Is memory all we have?

I’m a believer that if, let’s say you woke up tomorrow and forgot everything in your life, right? Would you be you, right? Some might argue yes, right? I would argue no. I mean, you could argue that there’s something more indescribable about our consciousness or something. But I think ultimately we are who we are because of the sum of our memories and experiences, which when we talk about your experiences, it’s essentially the memories that you’ve had with those things. So without them, I mean, who are we in terms of being you, Michael, and me, Nelson, and that feeling what it’s like to be me.

“But, memorizing things is boring!”

With memory techniques, you can turn that into a much more visual, attractive, personal experience and it’s a lot more inviting. I mean heck, that’s the reason why I kept training every day is because I loved going to these places in my mind to memorize things, pointless stuff. Right? But I love the experience and at the same time it was making me feel like I had a superpower. It was enhancing my memory and that’s an amazing feeling to have too. I never wanted to lose that because what? I was going to go back to being not superhuman? That felt like such a downgrade and it wasn’t really that difficult to maintain through the practice.

Training memory can change your whole outlook on life

Training your mind to be able to play with images and thoughts, as how you just approach all things, good or bad. Yes, I’m not memorizing everything that I look at, but I am naturally at this point, because it’s trained looking, and receiving information and looking at it as if I were going to memorize it. So everything’s turning into associations and pictures and I’m kind of playing with things just instinctively at this point, and that’s the starting point. Everything’s ready to go in terms of locking it in, linking it, so it stays there, but I’m not doing that to everything. At least the way I view the world, and information that hits me, that’s changed through the training.

Climb for Memory

I’ve always been fascinated with the mountains, and anything that makes me feel small, and humbled in the world, and mountains do that. I’ve always loved that. Back when I started learning these techniques, and discovering them, I always was shocked that not many people knew of the techniques, or really thought twice about brain health as something that you could work on. I decided I needed to share this with as many people as possible, and I thought, going to climb mountains, and raise awareness through those endeavors would be a great head turner for the cause that was underneath it… I created this charity, Climb for Memory, and at the beginning, it was me doing these big climbs, and trying to get sponsors, and trying to raise awareness, and get attention for this disease. Now, I run yearly treks up Kilimanjaro, and to Everest Base Camp, and things like that, for groups who climb for the cause. I open source it a little bit. Climbing Everest, I’ve been up there four times.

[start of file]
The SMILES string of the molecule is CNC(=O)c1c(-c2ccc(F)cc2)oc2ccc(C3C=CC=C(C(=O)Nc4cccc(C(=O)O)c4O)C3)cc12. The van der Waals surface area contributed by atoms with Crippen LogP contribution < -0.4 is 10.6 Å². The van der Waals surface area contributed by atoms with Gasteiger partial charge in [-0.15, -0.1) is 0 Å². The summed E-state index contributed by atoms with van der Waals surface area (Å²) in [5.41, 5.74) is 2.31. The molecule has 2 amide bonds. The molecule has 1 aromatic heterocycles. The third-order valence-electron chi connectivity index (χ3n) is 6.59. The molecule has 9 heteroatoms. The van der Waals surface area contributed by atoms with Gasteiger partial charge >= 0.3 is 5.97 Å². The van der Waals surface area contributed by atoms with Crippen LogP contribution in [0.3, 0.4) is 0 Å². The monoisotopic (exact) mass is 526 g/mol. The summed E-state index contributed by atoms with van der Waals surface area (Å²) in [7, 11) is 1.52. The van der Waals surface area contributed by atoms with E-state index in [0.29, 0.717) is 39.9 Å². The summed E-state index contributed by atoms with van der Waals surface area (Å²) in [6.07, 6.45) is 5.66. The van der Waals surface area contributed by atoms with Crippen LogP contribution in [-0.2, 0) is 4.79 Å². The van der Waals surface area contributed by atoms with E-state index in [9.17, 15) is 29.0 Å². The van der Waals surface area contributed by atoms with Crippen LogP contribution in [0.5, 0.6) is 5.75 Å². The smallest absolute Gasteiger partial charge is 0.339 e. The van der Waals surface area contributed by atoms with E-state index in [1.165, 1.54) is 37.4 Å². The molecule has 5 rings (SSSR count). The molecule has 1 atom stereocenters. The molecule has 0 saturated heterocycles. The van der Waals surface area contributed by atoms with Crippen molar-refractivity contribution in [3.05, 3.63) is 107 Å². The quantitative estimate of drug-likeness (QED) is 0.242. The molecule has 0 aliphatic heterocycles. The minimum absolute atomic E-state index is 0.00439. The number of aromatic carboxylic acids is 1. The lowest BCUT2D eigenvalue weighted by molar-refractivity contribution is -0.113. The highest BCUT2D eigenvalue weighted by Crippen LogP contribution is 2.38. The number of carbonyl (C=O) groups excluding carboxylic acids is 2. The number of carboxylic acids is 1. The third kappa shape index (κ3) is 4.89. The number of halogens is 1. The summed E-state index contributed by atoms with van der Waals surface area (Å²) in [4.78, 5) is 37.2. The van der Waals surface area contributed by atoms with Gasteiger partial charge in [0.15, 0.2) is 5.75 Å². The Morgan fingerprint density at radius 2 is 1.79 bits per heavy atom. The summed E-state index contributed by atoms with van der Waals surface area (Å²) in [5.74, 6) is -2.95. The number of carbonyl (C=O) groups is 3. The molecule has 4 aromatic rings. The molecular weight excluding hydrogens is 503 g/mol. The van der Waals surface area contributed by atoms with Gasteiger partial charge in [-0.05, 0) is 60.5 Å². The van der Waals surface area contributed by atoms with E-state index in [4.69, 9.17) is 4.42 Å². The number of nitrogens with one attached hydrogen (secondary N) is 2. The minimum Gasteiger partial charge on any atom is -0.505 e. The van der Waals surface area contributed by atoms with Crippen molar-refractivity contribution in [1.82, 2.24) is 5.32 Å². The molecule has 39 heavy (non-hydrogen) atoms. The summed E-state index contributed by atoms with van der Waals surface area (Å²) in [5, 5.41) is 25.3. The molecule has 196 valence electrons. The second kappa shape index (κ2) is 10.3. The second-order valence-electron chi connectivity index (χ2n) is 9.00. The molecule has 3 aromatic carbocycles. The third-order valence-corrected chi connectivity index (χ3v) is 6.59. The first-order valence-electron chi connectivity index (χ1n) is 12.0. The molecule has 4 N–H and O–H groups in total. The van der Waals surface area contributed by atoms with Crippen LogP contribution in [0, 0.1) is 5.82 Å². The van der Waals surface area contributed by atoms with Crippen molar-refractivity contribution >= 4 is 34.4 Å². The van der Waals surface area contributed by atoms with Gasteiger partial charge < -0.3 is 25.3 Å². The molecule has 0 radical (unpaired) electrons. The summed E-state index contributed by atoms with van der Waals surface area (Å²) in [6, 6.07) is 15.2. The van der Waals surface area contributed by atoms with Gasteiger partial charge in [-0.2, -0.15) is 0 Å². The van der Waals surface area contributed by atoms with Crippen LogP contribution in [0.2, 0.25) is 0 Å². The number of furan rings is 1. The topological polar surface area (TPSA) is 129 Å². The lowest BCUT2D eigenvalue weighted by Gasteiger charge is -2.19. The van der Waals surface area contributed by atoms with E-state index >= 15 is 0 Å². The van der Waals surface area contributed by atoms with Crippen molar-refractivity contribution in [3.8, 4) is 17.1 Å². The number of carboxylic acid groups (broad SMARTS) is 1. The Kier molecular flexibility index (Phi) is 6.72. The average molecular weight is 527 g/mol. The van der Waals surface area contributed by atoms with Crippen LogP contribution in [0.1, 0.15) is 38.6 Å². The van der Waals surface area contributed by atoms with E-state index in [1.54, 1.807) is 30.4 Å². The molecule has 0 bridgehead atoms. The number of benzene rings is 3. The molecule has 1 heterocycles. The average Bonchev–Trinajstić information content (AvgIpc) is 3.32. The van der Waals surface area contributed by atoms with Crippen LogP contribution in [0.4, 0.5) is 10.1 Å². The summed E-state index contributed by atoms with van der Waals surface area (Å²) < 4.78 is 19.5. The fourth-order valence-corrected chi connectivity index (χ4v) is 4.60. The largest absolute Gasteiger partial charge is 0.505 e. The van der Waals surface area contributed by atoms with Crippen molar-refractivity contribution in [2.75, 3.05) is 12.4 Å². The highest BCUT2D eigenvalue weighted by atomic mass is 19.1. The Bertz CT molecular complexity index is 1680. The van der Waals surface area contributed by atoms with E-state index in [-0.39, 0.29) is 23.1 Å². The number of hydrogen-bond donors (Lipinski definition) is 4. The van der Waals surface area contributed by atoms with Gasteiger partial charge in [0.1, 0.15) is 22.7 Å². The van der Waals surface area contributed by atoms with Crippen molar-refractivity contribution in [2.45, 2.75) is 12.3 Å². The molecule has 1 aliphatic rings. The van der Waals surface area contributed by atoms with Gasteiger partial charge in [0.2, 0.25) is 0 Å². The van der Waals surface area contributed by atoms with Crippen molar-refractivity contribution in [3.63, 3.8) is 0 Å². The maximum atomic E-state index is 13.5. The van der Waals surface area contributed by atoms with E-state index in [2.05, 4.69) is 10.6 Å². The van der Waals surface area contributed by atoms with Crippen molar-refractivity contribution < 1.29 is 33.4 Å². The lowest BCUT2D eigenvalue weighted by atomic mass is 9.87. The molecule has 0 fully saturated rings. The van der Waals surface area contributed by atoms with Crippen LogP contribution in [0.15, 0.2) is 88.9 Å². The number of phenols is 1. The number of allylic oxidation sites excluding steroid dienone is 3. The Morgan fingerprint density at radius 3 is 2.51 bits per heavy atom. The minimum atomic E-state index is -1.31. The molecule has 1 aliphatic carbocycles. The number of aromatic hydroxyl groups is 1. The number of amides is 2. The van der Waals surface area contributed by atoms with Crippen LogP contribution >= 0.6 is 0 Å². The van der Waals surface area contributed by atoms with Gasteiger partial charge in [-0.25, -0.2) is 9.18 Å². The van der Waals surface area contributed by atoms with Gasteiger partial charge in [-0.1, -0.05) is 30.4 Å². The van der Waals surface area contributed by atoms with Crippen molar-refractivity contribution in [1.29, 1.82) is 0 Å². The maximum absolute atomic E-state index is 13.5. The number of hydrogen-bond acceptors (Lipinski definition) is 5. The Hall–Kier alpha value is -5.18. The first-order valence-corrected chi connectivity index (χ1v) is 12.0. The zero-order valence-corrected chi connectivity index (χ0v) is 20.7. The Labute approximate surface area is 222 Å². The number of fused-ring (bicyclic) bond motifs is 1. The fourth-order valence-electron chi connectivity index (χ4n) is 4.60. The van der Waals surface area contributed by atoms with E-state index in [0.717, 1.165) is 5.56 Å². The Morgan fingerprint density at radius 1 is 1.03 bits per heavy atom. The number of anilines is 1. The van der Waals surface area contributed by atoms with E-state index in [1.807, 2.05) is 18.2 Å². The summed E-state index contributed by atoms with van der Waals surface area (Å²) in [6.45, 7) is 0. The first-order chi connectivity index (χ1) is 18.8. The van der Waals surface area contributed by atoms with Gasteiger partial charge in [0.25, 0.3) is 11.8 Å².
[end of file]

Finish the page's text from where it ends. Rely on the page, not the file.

How to connect with Nelson and start training your memory

At a starting point, you can just go to my website, Nelson Dellis, all the stuff is there. You can reach my books, my YouTube channel is pretty active, with memory tips and things like that. It leads to my charity page, which is, the number four. My books, again, they link from my page, but you can also just search on Amazon, and you’ll find those two books there. I have two books out right now. One is called “Remember It,” it’s my main book describing this whole technique business, see, link go, and specific strategies to memorize specific things. I wrote a kid’s version of that, called “Memory Superpowers,” which is much more kid friendly. I actually like that book more, I like to read it as well. Adults will read it as well.